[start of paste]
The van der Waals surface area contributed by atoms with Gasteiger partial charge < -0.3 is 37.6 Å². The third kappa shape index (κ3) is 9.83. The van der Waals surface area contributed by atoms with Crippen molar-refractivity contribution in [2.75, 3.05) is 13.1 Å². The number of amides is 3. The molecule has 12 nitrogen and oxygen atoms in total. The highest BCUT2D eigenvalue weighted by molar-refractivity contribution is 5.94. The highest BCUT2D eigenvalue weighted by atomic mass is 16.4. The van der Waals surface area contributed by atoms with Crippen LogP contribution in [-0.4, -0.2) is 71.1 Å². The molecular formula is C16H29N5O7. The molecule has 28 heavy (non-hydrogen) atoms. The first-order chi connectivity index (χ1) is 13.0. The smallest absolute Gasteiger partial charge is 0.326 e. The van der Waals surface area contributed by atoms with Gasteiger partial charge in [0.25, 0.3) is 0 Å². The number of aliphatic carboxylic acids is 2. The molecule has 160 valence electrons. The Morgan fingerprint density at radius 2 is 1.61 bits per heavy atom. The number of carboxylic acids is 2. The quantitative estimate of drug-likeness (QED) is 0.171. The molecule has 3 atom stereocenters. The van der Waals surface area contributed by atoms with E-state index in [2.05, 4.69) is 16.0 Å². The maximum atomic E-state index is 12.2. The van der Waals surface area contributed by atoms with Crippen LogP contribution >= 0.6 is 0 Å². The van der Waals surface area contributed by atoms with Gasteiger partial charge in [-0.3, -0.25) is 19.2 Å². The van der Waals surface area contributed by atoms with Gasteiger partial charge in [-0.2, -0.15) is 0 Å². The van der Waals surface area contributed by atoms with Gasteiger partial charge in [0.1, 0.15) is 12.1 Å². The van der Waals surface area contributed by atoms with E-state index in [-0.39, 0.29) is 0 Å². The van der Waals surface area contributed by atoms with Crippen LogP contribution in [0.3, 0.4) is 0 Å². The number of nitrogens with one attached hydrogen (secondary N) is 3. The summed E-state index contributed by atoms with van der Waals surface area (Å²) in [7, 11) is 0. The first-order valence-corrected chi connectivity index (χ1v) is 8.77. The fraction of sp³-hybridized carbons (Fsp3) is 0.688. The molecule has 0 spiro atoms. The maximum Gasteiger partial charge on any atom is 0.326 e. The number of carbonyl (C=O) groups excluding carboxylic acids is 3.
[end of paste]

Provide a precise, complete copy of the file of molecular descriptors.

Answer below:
The van der Waals surface area contributed by atoms with Gasteiger partial charge < -0.3 is 37.6 Å². The third kappa shape index (κ3) is 9.83. The van der Waals surface area contributed by atoms with Crippen molar-refractivity contribution in [2.75, 3.05) is 13.1 Å². The number of amides is 3. The molecule has 12 nitrogen and oxygen atoms in total. The highest BCUT2D eigenvalue weighted by molar-refractivity contribution is 5.94. The highest BCUT2D eigenvalue weighted by atomic mass is 16.4. The van der Waals surface area contributed by atoms with Crippen LogP contribution in [-0.4, -0.2) is 71.1 Å². The molecular formula is C16H29N5O7. The molecule has 28 heavy (non-hydrogen) atoms. The first-order chi connectivity index (χ1) is 13.0. The smallest absolute Gasteiger partial charge is 0.326 e. The van der Waals surface area contributed by atoms with Gasteiger partial charge in [0.25, 0.3) is 0 Å². The number of aliphatic carboxylic acids is 2. The molecule has 160 valence electrons. The Morgan fingerprint density at radius 2 is 1.61 bits per heavy atom. The number of carboxylic acids is 2. The quantitative estimate of drug-likeness (QED) is 0.171. The molecule has 3 atom stereocenters. The van der Waals surface area contributed by atoms with E-state index in [2.05, 4.69) is 16.0 Å². The maximum atomic E-state index is 12.2. The van der Waals surface area contributed by atoms with Crippen LogP contribution >= 0.6 is 0 Å². The van der Waals surface area contributed by atoms with Gasteiger partial charge in [-0.3, -0.25) is 19.2 Å². The van der Waals surface area contributed by atoms with Gasteiger partial charge in [-0.2, -0.15) is 0 Å². The van der Waals surface area contributed by atoms with Gasteiger partial charge in [0.1, 0.15) is 12.1 Å². The van der Waals surface area contributed by atoms with E-state index in [-0.39, 0.29) is 0 Å². The van der Waals surface area contributed by atoms with Crippen LogP contribution in [0.3, 0.4) is 0 Å². The number of nitrogens with one attached hydrogen (secondary N) is 3. The summed E-state index contributed by atoms with van der Waals surface area (Å²) in [7, 11) is 0. The first-order valence-corrected chi connectivity index (χ1v) is 8.77. The fraction of sp³-hybridized carbons (Fsp3) is 0.688. The molecule has 0 spiro atoms. The maximum Gasteiger partial charge on any atom is 0.326 e. The number of carbonyl (C=O) groups excluding carboxylic acids is 3.